Or, Let’s Build a Vortex Tube Party!
By Mister Jalopy
IN 1867, SCOTTISH PHYSICIST ROBERT
Clerk Maxwell proposed a “thought experiment,”
suggesting that it may be possible to break the
second law of thermodynamics, if you could find
a molecularly minded demon that was willing to
Start with two hypothetical containers of equal
temperature with a connecting trap door controlled
by a gatekeeper to sort hot from cold molecules.
When the demon sees a fast/hot molecule racing
toward the door, he opens the trap to let the hotter
molecule speed into container A. Similarly, if a slow-moving molecule is headed toward container B, the
demon would allow it to pass until the two containers are at different temperatures. Assuming that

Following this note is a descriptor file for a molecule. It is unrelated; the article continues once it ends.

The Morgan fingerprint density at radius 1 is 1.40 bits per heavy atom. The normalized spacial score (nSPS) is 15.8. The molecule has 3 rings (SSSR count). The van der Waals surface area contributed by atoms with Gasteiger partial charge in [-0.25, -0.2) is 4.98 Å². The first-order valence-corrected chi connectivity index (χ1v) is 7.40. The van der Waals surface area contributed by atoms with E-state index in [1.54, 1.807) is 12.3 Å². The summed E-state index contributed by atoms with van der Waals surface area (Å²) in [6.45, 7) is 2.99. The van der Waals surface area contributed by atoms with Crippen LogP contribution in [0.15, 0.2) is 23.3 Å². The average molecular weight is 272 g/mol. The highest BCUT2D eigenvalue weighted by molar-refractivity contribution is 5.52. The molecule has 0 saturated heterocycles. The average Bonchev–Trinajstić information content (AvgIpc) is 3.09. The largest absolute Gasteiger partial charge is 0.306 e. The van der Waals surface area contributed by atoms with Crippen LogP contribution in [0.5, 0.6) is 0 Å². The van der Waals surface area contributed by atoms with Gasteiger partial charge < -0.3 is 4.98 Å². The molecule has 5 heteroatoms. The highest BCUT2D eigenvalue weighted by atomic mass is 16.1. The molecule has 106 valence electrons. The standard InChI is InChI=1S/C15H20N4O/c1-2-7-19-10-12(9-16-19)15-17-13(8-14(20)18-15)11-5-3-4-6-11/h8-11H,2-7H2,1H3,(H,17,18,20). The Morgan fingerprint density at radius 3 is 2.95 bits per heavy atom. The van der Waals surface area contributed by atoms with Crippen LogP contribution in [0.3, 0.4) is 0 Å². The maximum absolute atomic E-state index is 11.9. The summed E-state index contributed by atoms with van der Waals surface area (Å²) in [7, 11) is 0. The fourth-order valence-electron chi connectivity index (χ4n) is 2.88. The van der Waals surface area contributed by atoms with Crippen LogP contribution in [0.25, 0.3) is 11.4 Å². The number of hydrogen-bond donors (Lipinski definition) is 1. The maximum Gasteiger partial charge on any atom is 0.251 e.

the demon would have modest demands for his
efforts, you would break the cornerstone of physics
laws — something for nothing.
The Hilsch Vortex Tube
After an impressive 72-year run, the “Amateur
Scientist” column fell victim to a 2001 Scientific
American modernization effort. A terrible loss, the
“Amateur Scientist” was an inspirational resource
that dedicated considerable effort to explaining the
hard science behind the projects.
Whether working on “Cloud Chambers to Detect
Nuclear Events” (see page 156 for MAKE’s version
of the cloud chamber ) or “An Inexpensive X-Ray
Machine,” you really felt like you were in the midst
Photography by Mark Frauenfelder and Mister Jalopy
34 Make: Volume 09